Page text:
WORLD WAR ONE – KITCHENER and McKENNA. Autograph letter signed by the Chancellor of the Exchequer, Reginald McKenna, to Lord Kitchener, 1915
Lot 273
WORLD WAR ONE – KITCHENER and McKENNA. Autograph letter signed by the Chancellor of the Exchequer, Reginald McKenna, to Lord Kitchener, 1915
£400 - 600
US$ 660 - 990
Lot Details
WORLD WAR ONE – KITCHENER and McKENNA
Autograph letter signed by the Chancellor of the Exchequer, Reginald McKenna, to Lord Kitchener, Secretary of State for War, calculating the number of recruits that will be needed to withstand the attrition rate on the Western Front: "The calculation which I made two or three weeks ago was as follows: Total casualties (i.e. casualties of all kinds) take place at the rate of 1 in 15 per month of all the men in France. Among casualties approximately 1/5th are killed, 1/5th are missing, and 3/5ths are wounded. Of the wounded 2/5ths do not return to the Army. The irrecoverable wastage is therefore 1/5+1/5+2/5 of 3/5 = 16/25 or 64 per cent. The figures I should be glad to have would be: (1) The rate of recruiting necessary to supply wastage and to furnish a total of 2,600,000 men at home and abroad in April (2) The rate of recruiting necessary to maintain 1,400,000 men in the field until the end of December 1916 making due allowance for wastage", 4 pages, marked at head "5526", on headed Treasury paper, paper-clip stain and some dust-staining, 8vo, Treasury Chambers, Whitehall, 23 July 1915

Footnotes


  • 'RECRUITING NECESSARY TO SUPPLY WASTAGE AND TO FURNISH A TOTAL OF 2,600,000 MEN': the Chancellor of the Exchequer calculates for the benefit of Lord Kitchener the ratio of killing to recruitment on the Western Front during the Great War, and how many millions of men it is necessary to recruit in order to make up for the 64 per cent "irrecoverable wastage" on the Western Front.

    Kitchener had been appointed Secretary of State for War two days after its outbreak: 'Kitchener's initial response to the war was prescient. The British government had entered it expecting to fight in a limited fashion and to make a primarily naval and financial contribution, otherwise carrying on with 'business as usual'. Further, the general military consensus was that the war would be short, decided by early decisive battles, and 'over by Christmas'. Kitchener, though accepting the continental strategy, rejected all these assumptions. He believed the war would be long—three years—and that Britain would have to raise a continental-scale army; the cabinet accepted. Thus Kitchener, as David French has written, 'was responsible for one of the most complete and far-reaching reversals of policy of the whole war ... one of the most important and far-reaching decisions taken by the British throughout the war'... Agreeing with his cabinet colleagues that conscription was then impractical and unnecessary, he appealed for volunteers. The response was massive' (Keith Neilson, ODNB).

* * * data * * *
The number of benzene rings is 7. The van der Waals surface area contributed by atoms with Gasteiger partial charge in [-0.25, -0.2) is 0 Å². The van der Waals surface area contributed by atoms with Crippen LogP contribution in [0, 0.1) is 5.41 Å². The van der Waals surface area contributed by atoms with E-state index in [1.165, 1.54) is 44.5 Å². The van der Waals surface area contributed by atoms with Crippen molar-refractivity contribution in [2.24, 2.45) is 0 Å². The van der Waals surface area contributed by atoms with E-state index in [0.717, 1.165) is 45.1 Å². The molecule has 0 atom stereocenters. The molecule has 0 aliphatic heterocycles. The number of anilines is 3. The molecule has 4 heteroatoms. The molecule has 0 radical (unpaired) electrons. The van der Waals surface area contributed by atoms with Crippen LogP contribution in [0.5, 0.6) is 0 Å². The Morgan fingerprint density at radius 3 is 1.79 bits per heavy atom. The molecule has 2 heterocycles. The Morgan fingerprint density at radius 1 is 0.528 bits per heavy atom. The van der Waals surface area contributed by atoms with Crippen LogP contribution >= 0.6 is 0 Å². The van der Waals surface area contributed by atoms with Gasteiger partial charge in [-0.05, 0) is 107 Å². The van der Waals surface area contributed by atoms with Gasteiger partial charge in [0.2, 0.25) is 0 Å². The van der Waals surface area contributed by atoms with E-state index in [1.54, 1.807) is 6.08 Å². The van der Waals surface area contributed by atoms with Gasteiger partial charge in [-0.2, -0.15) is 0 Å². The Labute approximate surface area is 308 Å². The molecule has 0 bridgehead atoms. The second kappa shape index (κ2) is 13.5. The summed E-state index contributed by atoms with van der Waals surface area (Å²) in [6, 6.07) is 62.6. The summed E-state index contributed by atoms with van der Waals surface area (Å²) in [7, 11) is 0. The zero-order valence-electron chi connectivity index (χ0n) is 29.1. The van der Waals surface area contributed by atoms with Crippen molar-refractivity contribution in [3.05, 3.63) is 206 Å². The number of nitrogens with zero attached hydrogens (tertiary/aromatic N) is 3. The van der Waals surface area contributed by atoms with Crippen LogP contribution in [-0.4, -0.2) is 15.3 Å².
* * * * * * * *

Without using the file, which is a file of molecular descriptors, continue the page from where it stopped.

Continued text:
This opposition to conscription was shared by his correspondent, Reginald McKenna, Chancellor of the Exchequer: 'In late 1915 McKenna and most of his Liberal cabinet colleagues strenuously fought demands for military conscription by Lloyd George and the Conservative ministers. In contrast to the other Liberal ministers, who simply denounced conscription as violating Liberal principles, McKenna and the Board of Trade president, Walter Runciman, asserted that it would ruin the economy, and possibly lose the war, by stripping British industry of manpower. McKenna's conviction that Germany would eventually be defeated by the British naval blockade ran counter to the position of Lloyd George and the War Office that a large British army was needed to sustain France and Russia in the war. McKenna threatened resignation, but stayed on after conscription was adopted' (D. M. Cregier, ODNB).
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